It has been said that the eyes are the window to the soul… but they are much more than that. Our eyes direct us. They direct our hearts. We look to the desires of our hearts. They direct our wills. We set our eyes upon on our goals. They direct our feet as most of the time we have to watch where we are going. Because they do all of these things, they direct our souls as well. Even the blind often direct unseeing eyes towards these things.

In our 3 dimensional world, we have many ways of leaving a path. One step just one degree to the right or left is not much and might pass unnoticed. That same shift kept up for 50 steps though can move us entirely off the path. Perhaps after 100 steps we are lost and can no longer see the path at all. We measure these turns and navigate the paths we take with our eyes.

Israel, in their near-sighted hindsight believed that it was God who commanded them not to destroy the nations that surrounded them in their 40 years in the wilderness, and therefore, in the days of King Jehoshaphat, those nations had amassed armies great enough to wipe them out. That is a bit of a twisted perspective of what had happened there, and perhaps a little bit of a political maneuver by the leadership – throwing the blame and responsibility upon God rather than taking any responsibility themselves.

The book of Numbers tells of 40 years that Israel wandered the wilderness among these nations, not because God would not let Israel conquer them, but because Israel had refused to conquer the Canaanites in the Promised Land and did not trust God that He would help them do it. It was not God, but their own fear that held them back. In the wilderness, they were to re-learn to trust God again… every day, for forty years. Each day, God fed them bread from heaven and quail to eat. He gave them water in the desert. He did everything to take care of them, until the children of the wilderness grew up and trusted God enough to conquer the Promised Land. They had their eyes on God.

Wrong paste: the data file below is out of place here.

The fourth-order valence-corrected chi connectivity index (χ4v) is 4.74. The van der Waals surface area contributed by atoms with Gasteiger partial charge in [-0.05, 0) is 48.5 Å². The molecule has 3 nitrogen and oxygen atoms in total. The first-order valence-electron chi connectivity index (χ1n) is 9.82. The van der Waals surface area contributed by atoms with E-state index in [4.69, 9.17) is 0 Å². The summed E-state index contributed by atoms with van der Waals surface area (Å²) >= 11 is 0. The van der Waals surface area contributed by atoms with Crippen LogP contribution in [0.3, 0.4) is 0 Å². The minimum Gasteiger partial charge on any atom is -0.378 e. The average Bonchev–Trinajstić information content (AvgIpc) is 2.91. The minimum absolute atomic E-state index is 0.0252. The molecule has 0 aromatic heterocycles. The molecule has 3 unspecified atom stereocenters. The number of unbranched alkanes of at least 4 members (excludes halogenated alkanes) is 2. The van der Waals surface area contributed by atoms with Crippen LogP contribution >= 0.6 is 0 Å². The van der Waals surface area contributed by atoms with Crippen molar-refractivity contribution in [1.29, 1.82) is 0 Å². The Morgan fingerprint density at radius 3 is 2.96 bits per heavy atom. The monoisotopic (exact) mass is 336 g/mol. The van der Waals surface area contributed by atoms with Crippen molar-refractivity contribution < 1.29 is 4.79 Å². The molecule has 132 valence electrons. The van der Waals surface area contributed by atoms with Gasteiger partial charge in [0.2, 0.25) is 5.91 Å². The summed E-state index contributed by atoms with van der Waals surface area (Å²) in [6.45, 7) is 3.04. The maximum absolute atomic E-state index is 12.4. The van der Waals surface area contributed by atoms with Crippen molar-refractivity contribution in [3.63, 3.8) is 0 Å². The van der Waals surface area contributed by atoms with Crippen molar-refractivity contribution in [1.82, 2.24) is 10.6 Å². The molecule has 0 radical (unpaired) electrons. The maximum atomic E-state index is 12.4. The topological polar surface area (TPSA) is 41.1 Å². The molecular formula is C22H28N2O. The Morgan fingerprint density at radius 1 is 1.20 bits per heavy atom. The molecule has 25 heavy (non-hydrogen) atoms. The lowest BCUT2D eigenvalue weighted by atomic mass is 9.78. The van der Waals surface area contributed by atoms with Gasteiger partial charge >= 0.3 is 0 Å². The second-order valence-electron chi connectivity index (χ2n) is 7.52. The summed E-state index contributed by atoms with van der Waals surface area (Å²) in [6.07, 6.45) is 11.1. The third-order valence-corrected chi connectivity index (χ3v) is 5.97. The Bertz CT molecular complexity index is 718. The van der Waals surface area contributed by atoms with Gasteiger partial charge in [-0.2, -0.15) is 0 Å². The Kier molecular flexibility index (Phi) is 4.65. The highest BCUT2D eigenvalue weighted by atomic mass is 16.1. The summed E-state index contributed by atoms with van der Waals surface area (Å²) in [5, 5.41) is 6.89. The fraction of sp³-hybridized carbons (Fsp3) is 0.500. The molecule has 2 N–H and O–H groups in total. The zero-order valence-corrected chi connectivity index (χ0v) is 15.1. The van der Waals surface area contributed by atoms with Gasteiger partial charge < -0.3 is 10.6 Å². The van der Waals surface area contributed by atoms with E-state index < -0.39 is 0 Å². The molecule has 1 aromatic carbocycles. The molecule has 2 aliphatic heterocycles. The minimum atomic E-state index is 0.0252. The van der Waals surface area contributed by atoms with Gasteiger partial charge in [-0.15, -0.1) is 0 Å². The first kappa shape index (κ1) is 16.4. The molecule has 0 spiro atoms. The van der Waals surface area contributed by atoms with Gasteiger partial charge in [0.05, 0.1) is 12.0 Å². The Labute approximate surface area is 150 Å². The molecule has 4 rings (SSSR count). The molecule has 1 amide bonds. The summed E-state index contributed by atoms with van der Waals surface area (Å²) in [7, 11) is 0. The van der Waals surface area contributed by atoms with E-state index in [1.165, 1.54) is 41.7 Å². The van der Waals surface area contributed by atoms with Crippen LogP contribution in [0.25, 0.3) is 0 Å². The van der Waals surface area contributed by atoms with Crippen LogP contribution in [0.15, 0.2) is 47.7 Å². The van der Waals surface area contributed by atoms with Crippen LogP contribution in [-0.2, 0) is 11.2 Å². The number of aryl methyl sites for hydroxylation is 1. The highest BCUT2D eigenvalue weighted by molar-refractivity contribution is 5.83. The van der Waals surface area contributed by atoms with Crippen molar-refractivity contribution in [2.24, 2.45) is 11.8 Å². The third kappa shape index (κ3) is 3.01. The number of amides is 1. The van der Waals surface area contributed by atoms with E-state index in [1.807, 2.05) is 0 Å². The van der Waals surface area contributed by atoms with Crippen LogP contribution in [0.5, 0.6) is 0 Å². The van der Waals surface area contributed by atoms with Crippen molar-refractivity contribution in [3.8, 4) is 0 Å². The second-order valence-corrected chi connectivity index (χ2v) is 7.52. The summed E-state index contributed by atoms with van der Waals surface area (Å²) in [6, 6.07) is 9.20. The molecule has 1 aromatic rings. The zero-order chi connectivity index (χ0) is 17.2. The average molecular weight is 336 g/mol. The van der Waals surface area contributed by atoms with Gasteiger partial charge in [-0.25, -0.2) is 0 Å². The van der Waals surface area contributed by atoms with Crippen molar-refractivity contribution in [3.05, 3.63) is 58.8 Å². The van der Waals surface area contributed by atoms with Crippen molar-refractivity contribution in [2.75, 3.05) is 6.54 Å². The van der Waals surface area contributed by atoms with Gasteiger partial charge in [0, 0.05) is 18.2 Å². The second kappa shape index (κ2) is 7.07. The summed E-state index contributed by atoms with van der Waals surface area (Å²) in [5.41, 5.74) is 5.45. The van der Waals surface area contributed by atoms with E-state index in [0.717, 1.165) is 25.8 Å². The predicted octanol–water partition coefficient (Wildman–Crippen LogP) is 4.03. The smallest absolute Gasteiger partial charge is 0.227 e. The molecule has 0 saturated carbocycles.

Generations later, those nations were still there and rising up against Israel, just like they had in the wilderness. If Israel had learned their lesson and passed it on to the future generations, they would have realized that nothing had changed about their situation. But until the enemy started knocking on their doors, Israel did not realize how far off the path they had gotten themselves. It was then, Chronicles tells us, that they turned their eyes back on God, where they should have been all along.

Paul struggled immensely with this same problem in the Early Church. He started these Christian communities on the foundation of God’s grace as a free gift offered to all. But not long after he left these communities, others would come and convince them that they were not good enough… that more needed to be done to earn God’s favor. They took their eyes off God and put them on themselves and their own selfish desires. In doing so, they began to leave the path, step by step, until they could not find it again. It broke Paul’s heart to hear of these things, and much of his writing in the New Testament is there to remind those first Christians, just like the prophets reminded Israel, to turn their eyes back to God.

Where are your eyes today?

What do the places you are looking say about the state of your heart, mind, soul, and places you are going?